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At this time, results of serology were suggestive of bartonellosis and oral doxycycline 100 mg q12h was added. Cultures for all sample remained negative and, as culture for Bartonella sp. requires very specific requirements not available in our laboratory, the pulmonary valve vegetation, homogenised mitral valve tissue and peripheral blood EDTA sample (collected on admission, before starting antibiotics) were submitted for broad-range PCR to confirm the diagnosis. No DNA product was detected from the EDTA blood sample, but Bartonella quintana was identified from the mitral valve tissue (cycle threshold 24) and from the pulmonary valve vegetation (cycle threshold 14). The patient successfully completed 6 weeks of doxycycline with gentamicin for the initial 2 weeks and there were no further infective concerns at 4 months follow-up.
16S PCR has proven effective in the setting of blood culture-negative endocarditis  but most studies do not differentiate the sensitivity of broad-range PCR based on the sample type tested, such as between surgically removed valves, vegetations or blood samples. A literature search found only one study that did so, with broad-range PCR on EDTA blood providing a diagnosis in only 13.6% (35/257 patients) of cases, compared to 66.1% (150/227 patients) from valvular specimens in patients with blood culture-negative endocarditis.  Specifically for Bartonella endocarditis, this study found that broad-range PCR identified this organism from EDTA blood in only 12 patients compared with 26 from excised heart valve tissue.  This suggests that the sensitivity of 16S PCR is higher on valve tissue than for EDTA blood.
The difference in sensitivity of broad-range PCR between blood and tissue specimens may be explained by the use of antibiotics prior to sampling which may reduce the amount of bacterial DNA in peripheral blood, or the life cycle of the organism (Bartonella is a facultatively intracellular organism  so the amount of bacterial DNA may be lower in peripheral blood samples compared to tissue). Certain blood samples may not be ideal for 16S PCR; for example, sodium polyanetholesulfonate in blood culture fluid can inhibit the PCR amplification  and hence would be a poor sample for testing.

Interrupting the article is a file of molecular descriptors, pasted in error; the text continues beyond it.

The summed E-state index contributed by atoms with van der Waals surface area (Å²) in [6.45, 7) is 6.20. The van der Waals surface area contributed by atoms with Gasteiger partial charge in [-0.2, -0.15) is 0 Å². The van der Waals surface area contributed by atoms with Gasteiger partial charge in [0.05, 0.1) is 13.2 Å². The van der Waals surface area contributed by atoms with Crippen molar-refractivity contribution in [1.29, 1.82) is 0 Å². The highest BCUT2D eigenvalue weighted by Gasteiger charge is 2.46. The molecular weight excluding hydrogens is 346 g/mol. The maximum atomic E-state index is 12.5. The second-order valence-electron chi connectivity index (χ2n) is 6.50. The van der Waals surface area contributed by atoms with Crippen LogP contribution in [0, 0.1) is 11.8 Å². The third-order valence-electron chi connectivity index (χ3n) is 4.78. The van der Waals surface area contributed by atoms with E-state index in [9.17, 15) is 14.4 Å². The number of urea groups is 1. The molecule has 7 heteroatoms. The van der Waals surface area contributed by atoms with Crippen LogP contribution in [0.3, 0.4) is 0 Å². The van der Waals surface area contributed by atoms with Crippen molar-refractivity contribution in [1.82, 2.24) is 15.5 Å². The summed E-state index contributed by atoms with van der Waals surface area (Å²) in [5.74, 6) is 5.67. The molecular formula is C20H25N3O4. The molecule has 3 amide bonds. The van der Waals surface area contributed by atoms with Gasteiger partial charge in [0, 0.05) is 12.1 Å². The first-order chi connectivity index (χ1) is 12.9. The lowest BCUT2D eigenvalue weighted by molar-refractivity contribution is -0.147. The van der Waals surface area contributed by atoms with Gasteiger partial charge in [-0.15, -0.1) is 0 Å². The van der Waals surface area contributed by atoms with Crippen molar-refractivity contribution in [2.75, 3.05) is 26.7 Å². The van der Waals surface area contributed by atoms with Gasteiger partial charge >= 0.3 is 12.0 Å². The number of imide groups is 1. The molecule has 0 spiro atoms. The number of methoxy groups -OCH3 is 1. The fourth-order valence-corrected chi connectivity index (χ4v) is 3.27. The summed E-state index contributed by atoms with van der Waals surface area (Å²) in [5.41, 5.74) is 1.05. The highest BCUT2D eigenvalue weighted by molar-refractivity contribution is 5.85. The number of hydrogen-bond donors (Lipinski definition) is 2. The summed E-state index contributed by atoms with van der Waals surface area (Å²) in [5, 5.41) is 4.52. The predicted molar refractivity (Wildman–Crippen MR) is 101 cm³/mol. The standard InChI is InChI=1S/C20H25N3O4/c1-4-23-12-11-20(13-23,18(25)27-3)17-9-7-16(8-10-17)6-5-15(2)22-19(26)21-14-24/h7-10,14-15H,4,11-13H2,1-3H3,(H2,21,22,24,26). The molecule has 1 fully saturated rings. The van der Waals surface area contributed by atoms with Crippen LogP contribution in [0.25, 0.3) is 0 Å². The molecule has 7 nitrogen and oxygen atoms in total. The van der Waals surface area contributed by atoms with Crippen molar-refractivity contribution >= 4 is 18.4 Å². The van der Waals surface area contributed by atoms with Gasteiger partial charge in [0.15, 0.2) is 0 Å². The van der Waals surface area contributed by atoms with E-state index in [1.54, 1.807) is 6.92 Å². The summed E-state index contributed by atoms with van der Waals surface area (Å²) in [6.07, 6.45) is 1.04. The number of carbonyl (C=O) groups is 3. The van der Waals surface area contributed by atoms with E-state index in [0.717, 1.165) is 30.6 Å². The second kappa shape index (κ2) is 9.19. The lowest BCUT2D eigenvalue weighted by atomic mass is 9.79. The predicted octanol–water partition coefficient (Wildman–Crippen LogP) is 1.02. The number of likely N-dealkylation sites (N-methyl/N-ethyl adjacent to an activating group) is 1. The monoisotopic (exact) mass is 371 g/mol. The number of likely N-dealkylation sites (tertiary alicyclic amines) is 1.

In addition to the differences between blood and tissue samples, our case also illustrated that the type of tissue sample may also influence the yield of broad-spectrum PCR, with 16S real-time PCR cycle thresholds of 14 from the vegetation and 24 from the valve tissue. The cycle threshold can be regarded as a semi-quantitative measurement of bacterial DNA, a value of <20 cycles indicative of a large amount of bacterial DNA and a value of >27 indicating a very low level.  This implies that the type of tissue biopsied may be critical, with vegetations more likely than heart valves to yield a positive result. This may not be surprising as vegetations are believed to contain dense clumps of bacteria (and hence high bacterial DNA loads) within a matrix of fibrin, platelets and erythrocyte debris. 
Molecular techniques such as broad-range PCR improve the likelihood of identifying an infectious agent but should be used judiciously and in conjunction with traditional diagnostics such as echocardiography, culture, serology and histology. Knowing the limitations of broad-range PCR from various samples is potentially important; for example, when it is not possible or appropriate to obtain valve tissue samples, only peripheral blood samples may be available for microbiological analysis. The importance of appropriate sample selection from normally sterile sites needs to be emphasised with selection of specimens that are most likely to have a significant bacterial DNA load.